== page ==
CoreOS, the lightweight Linux distribution optimized for massive server deployments, on Monday introduced a new service called Managed Linux that its developers describe as the world’s first OS-as-a-Service.
The announcement of the monthly subscription service comes on the heels of Series A funding in which the commercial entity that distributes CoreOS raised $8.5 million from Kleiner Perkins Caufield & Byers, Sequoia Capital and Fuel Capital.
“The big announcement today is we are offering some of our first commercial products beyond CoreOS,” Alex Polvi, CoreOS chief executive and co-founder, told CRN.
[Related: Google Offers CoreOS On Compute Engine Cloud]
Managed Linux is a monthly subscription service that offers updates and patches to CoreOS servers, often running as large clusters, through a tool called FastPatch. Subscribers also get CoreUpdate, a control panel and set of APIs for managing those rolling updates themselves.
CoreOS also integrates Docker 1.0, a popular package for deploying and managing the Linux containers that isolate applications.
“The novel thing about how we are delivering this is that it’s very much like Software-as-a-Service,” Polvi said.
“You get that rolling stream of continuous updates and patches. You’re always running the latest version,” he told CRN.
Managed Linux eliminates the inconvenience, common with other Linux distributions, of performing migrations when new versions of the OS are released, according to Polvi.
While CoreOS is an open-source operating system, the paid service will benefit enterprises that want to hire a company that will be accountable for the process of ensuring they are running the most stable and secure version, he said.
“The technology behind CoreOS is game-changing,” Mike Abbott, a partner at Kleiner Perkins Caufield & Byers, said in a statement.
“CoreOS is solving infrastructure problems that have plagued the space for years with an operating system that not only automatically updates and patches servers with the latest software, but also provides less downtime, furthering the security and resilience of Internet architecture,” Abbott said.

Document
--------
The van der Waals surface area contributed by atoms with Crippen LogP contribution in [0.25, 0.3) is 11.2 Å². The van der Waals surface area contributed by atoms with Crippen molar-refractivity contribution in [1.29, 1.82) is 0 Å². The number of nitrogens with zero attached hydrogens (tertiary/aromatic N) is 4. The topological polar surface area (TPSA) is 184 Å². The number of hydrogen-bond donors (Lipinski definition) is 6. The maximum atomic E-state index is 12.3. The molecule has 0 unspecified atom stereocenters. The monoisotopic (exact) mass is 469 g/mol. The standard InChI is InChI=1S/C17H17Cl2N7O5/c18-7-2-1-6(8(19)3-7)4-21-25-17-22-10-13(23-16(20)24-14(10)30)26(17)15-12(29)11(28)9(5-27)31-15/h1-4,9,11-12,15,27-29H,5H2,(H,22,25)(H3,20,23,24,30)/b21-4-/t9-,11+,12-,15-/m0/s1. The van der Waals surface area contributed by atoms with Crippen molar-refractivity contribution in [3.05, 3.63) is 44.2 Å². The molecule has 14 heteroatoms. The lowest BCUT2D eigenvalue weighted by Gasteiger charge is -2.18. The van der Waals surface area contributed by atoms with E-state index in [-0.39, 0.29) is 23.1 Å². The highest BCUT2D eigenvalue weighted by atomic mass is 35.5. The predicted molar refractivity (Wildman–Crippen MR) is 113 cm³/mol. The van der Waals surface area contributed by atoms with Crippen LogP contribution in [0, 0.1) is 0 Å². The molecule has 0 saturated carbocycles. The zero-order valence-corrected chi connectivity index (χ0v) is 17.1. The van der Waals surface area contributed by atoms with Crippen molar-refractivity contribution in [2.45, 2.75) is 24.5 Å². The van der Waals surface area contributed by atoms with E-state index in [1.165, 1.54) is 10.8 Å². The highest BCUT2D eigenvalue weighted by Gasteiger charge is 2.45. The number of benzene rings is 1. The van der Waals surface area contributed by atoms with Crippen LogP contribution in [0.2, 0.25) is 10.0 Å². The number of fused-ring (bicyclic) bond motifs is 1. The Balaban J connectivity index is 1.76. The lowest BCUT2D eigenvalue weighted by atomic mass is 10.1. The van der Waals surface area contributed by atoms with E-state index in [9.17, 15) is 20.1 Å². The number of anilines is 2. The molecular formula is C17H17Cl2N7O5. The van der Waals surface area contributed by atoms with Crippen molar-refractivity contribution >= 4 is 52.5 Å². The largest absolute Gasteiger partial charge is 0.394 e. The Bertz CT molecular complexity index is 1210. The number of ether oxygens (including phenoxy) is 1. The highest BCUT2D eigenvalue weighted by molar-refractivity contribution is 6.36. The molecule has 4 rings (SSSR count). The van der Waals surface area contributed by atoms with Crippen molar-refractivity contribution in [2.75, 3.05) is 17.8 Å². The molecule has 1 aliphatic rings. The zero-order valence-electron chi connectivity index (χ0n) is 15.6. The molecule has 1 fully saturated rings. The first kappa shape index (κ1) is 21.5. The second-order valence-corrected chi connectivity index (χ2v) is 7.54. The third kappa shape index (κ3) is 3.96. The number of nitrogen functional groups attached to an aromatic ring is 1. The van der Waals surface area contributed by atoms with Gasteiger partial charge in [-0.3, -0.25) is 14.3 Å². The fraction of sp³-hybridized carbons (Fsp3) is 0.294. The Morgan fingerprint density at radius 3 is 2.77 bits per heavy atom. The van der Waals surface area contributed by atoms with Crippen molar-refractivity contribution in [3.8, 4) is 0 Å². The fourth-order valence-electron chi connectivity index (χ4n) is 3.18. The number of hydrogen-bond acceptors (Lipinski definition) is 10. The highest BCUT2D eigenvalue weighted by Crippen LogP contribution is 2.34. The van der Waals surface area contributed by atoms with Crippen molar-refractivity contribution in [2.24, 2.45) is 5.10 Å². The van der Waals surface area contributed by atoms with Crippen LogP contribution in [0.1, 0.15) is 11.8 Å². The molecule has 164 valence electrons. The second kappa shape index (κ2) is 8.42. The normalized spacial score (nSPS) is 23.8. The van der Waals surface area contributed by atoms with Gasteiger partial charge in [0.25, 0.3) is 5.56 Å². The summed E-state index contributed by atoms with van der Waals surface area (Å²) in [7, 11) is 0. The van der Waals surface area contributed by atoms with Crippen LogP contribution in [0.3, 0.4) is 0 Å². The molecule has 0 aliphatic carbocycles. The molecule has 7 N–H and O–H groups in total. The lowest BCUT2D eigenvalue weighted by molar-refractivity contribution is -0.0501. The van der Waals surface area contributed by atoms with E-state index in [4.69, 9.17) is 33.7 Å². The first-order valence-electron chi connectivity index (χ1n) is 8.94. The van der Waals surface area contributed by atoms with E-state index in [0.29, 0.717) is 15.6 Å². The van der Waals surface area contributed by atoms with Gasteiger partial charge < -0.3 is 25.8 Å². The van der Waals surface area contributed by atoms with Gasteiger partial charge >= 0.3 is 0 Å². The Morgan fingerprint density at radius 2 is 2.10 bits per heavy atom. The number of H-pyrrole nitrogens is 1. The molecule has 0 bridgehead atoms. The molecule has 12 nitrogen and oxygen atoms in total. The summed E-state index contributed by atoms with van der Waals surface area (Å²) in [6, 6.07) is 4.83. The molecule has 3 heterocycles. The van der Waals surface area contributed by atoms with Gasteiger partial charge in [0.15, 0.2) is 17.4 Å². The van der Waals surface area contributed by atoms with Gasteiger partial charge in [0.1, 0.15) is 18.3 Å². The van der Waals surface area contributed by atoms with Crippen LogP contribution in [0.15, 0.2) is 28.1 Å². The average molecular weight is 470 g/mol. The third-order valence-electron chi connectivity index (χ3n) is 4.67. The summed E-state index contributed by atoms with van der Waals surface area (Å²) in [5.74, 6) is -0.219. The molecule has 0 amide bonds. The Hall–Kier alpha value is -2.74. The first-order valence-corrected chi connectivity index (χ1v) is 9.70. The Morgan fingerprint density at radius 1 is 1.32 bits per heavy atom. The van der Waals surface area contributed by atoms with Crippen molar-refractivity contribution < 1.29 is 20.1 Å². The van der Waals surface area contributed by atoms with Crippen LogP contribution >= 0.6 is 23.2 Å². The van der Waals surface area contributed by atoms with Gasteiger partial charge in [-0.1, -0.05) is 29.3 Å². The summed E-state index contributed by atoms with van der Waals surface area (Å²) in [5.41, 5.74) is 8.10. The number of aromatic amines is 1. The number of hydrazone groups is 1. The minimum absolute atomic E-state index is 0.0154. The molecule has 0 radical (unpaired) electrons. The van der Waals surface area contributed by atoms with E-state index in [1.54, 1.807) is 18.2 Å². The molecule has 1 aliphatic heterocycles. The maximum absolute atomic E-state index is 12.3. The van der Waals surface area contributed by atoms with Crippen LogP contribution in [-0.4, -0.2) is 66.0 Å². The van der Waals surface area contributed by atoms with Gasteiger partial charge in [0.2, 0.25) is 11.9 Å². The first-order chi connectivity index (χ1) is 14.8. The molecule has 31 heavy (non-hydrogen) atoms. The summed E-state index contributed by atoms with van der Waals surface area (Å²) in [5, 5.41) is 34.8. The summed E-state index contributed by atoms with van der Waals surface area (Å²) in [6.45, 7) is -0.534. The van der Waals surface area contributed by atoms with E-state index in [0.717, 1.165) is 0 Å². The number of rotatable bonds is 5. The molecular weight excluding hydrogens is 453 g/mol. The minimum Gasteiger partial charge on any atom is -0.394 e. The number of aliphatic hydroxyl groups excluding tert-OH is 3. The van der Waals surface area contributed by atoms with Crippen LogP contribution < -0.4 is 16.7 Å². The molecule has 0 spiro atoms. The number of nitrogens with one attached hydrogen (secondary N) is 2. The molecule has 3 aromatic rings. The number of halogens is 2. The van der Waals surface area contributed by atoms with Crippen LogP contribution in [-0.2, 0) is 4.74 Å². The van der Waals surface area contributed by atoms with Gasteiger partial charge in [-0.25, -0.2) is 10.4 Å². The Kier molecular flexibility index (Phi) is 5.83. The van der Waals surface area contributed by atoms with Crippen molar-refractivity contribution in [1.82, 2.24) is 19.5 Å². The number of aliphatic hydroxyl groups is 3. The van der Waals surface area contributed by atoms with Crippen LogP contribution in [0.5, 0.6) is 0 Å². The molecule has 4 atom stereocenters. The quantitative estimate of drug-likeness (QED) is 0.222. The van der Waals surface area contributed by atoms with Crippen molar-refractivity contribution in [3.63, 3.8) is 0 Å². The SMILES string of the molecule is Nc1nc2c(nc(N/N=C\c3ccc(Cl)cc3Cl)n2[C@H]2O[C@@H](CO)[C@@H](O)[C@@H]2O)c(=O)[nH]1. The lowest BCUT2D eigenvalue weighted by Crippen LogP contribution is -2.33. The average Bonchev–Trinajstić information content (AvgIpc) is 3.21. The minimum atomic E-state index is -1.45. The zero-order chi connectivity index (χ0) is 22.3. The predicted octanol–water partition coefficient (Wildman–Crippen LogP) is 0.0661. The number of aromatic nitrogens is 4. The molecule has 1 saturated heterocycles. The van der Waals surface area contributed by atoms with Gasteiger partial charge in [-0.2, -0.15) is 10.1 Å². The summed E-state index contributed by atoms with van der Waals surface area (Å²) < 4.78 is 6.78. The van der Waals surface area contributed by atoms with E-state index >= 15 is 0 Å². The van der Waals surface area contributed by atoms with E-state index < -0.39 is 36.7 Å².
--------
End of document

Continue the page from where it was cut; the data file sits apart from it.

Managed Linux is available for CoreOS deployments on multiple platforms. The operating system works exactly the same on bare metal servers as it does when hosted on several public clouds, including Amazon, Google and Rackspace.
Polvi said CoreOS is probably most utilized by companies running big deployments on their own on-premises hardware, the typical customers buying Linux subscriptions today.
Because CoreOS is a relatively new project, it’s still distributing through a direct channel. However, that is expected to change down the road, according to Polvi.
“We’re just getting rolling with system integrators. Haven’t fired up a whole channel program yet, but I think it’s inevitable,” he told CRN.
Polvi believes CoreOS, aided by innovative technologies like Docker, is a leader in the larger trend toward warehouse-scale computing, a concept laid out a few years back in an influential research paper from Google.
The theory goes that datacenters will come to behave as individual computers, with massive clusters of servers connected by high-speed networks working in concert to fulfill the computing requirements of the future.